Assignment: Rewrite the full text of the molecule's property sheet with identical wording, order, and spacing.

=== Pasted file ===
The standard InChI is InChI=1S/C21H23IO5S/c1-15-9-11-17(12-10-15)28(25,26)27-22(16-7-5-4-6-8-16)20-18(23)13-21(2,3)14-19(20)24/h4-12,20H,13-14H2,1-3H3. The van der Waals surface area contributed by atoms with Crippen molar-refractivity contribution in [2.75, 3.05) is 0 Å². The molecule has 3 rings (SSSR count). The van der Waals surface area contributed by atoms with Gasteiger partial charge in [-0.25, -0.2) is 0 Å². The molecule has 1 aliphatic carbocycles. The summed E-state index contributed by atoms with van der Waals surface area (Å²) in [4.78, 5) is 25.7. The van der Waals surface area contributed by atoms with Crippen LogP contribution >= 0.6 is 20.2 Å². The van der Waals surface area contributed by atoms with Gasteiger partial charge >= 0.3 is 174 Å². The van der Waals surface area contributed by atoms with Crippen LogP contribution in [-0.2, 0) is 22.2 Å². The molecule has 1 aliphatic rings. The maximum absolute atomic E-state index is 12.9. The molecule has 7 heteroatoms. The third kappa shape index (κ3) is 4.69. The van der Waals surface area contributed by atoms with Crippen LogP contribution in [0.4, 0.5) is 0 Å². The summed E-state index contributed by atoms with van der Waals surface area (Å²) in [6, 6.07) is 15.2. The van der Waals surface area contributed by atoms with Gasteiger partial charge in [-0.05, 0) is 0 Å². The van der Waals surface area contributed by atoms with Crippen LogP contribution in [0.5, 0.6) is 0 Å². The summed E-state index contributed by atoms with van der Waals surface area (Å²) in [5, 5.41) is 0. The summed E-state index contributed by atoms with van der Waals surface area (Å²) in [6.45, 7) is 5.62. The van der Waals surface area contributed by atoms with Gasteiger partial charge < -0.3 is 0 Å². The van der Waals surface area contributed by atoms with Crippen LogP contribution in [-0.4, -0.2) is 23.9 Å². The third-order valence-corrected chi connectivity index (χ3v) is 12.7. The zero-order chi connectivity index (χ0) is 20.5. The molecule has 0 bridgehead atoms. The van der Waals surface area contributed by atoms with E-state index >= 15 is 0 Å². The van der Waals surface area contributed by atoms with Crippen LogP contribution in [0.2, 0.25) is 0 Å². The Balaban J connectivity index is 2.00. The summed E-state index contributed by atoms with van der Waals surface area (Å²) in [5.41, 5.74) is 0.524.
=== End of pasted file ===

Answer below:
The standard InChI is InChI=1S/C21H23IO5S/c1-15-9-11-17(12-10-15)28(25,26)27-22(16-7-5-4-6-8-16)20-18(23)13-21(2,3)14-19(20)24/h4-12,20H,13-14H2,1-3H3. The van der Waals surface area contributed by atoms with Crippen molar-refractivity contribution in [2.75, 3.05) is 0 Å². The molecule has 3 rings (SSSR count). The van der Waals surface area contributed by atoms with Gasteiger partial charge in [-0.25, -0.2) is 0 Å². The molecule has 1 aliphatic carbocycles. The summed E-state index contributed by atoms with van der Waals surface area (Å²) in [4.78, 5) is 25.7. The van der Waals surface area contributed by atoms with Crippen LogP contribution >= 0.6 is 20.2 Å². The van der Waals surface area contributed by atoms with Gasteiger partial charge >= 0.3 is 174 Å². The van der Waals surface area contributed by atoms with Crippen LogP contribution in [-0.2, 0) is 22.2 Å². The molecule has 1 aliphatic rings. The maximum absolute atomic E-state index is 12.9. The molecule has 7 heteroatoms. The third kappa shape index (κ3) is 4.69. The van der Waals surface area contributed by atoms with Crippen LogP contribution in [0.4, 0.5) is 0 Å². The summed E-state index contributed by atoms with van der Waals surface area (Å²) in [6, 6.07) is 15.2. The van der Waals surface area contributed by atoms with Gasteiger partial charge in [-0.05, 0) is 0 Å². The van der Waals surface area contributed by atoms with Crippen LogP contribution in [0.5, 0.6) is 0 Å². The summed E-state index contributed by atoms with van der Waals surface area (Å²) in [5, 5.41) is 0. The summed E-state index contributed by atoms with van der Waals surface area (Å²) in [6.45, 7) is 5.62. The van der Waals surface area contributed by atoms with Gasteiger partial charge < -0.3 is 0 Å². The van der Waals surface area contributed by atoms with Crippen LogP contribution in [-0.4, -0.2) is 23.9 Å². The third-order valence-corrected chi connectivity index (χ3v) is 12.7. The zero-order chi connectivity index (χ0) is 20.5. The molecule has 0 bridgehead atoms. The van der Waals surface area contributed by atoms with E-state index >= 15 is 0 Å². The van der Waals surface area contributed by atoms with Crippen LogP contribution in [0.2, 0.25) is 0 Å². The Balaban J connectivity index is 2.00. The summed E-state index contributed by atoms with van der Waals surface area (Å²) in [5.41, 5.74) is 0.524.